There seems to be a never-ending list of things to do when you start out in trucking. One thing many new truckers are curious about is IRP trucking, or International Registration Plan license plates. The IRP is part of the trucking regulations for interstate haulers. This means that if you plan to haul any cargo in a truck with a GVWR over 10,000 pounds across state lines, you’ll need to get your IRP, or apportioned plates.
First, what is the IRP, exactly? It stands for the International Registration Plan, an agreement between 48 states and Canadian provinces. This plan allows truckers, like those operating 18-wheelers, to freely move between the participating jurisdictions with only one registration from your “base” state. IRP trucking regulations aren’t as complex as they sound, so hold tight as we cover all the basics you need to know about getting your apportioned plates. Speaking of which…
Apportioned plates are the plates you receive from your home state when you register for the IRP. Another big question we often hear is, “What does apportioned mean in trucking?” Apportioned means “to divide and allocate.” This means that the fees you pay are divided between the various states and jurisdictions you operate in, based on mileage.
Apportioned plates make it easier to operate in two or more states thanks to a single registration. It also encourages greater interstate commerce and more efficient use of the American highway system.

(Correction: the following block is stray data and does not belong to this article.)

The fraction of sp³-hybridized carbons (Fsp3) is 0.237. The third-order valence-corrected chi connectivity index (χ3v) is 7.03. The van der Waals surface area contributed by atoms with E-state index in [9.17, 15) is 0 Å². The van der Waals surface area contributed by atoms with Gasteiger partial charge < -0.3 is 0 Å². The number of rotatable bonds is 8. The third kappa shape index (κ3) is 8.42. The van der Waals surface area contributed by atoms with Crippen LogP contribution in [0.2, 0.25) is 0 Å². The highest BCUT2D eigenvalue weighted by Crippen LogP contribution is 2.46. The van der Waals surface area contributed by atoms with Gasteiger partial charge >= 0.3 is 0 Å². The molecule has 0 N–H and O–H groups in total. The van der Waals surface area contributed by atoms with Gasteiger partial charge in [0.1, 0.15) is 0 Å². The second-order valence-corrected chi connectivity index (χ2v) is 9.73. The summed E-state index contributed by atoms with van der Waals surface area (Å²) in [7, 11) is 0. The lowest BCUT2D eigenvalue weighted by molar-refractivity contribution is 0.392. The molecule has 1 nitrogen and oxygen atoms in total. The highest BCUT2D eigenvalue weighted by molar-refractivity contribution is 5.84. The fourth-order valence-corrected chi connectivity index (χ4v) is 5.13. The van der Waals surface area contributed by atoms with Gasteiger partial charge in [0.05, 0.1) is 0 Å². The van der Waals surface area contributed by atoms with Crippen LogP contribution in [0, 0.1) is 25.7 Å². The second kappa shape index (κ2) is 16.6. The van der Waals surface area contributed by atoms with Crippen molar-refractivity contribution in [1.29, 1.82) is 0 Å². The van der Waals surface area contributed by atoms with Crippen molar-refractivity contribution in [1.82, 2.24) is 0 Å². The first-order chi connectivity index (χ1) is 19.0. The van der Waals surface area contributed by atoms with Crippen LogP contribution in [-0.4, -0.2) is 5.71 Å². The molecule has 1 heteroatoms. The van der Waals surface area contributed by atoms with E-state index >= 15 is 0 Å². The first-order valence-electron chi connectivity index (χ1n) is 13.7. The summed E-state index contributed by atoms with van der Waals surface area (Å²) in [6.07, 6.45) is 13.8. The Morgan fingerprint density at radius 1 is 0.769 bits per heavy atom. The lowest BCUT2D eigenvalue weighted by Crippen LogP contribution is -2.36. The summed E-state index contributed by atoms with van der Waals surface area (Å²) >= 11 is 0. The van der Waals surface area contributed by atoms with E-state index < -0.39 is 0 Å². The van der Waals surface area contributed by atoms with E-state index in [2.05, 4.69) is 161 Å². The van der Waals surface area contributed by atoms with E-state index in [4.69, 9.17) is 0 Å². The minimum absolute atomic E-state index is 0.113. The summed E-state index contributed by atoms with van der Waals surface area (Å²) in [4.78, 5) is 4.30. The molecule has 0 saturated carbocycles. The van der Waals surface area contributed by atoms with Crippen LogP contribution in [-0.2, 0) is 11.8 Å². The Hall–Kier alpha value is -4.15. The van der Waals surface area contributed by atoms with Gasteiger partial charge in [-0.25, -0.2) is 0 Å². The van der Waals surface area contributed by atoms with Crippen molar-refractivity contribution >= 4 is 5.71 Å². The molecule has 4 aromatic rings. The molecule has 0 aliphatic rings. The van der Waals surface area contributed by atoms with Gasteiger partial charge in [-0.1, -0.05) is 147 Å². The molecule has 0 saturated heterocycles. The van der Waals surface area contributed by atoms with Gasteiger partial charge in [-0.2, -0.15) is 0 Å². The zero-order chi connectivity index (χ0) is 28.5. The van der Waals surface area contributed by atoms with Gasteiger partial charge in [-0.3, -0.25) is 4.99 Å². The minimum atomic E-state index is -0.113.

So, what is an apportioned plate? It’s simply one IRP-compliant plate that allows you to move between states and Canadian provinces participating in the agreement.
Apportioned plates cost differently depending on your home state and the states you’ll operate within. The cost of your IRP plates will be determined by your state, mileage, and vehicle weight. If you’re operating in 3 or 4 states, then you’ll likely pay between $1,200 to $1,700.
You’ll also have to pay fees at the DMV to acquire your plates. These are generally low, usually between $15 and $30, but again, it varies by state. Check with your local DMV for the most accurate information.
There are several IRP requirements you’ll need to know before you can get apportioned plates. In order to apply for IRP registration, you will have to submit an application in your home state. Generally, this requires proof of ID, date of birth, and permanent residence in that state.
Every state has its own requirements and forms for IRP registration, so you’ll need to contact your local DMV to get the process underway. Usually, if you search “IRP registration in [your state]”, you’ll find the link to your state DMV and be able to get a full run-down of requirements and steps for applying.
The IRP renewal process is a bit more complicated than the application process. You’ll have to submit several forms and turn in your renewal 60 to 45 days before it expires. You’ll also have to wait several weeks to receive your IRP renewal by mail.
Every state differs, but most require you to submit your renewal ahead of its expiration date. Failing to do so will require you to register again.
Just like you can find information for applications online, state DMVs have their IRP renewal process outlined on their website. You’ll be able to download all the relevant forms and submit them by mail.
It’s important to remember that all participating states set their own guidelines, so timeframes will vary. Make sure that you only refer to your home state’s DMV for the most accurate information.
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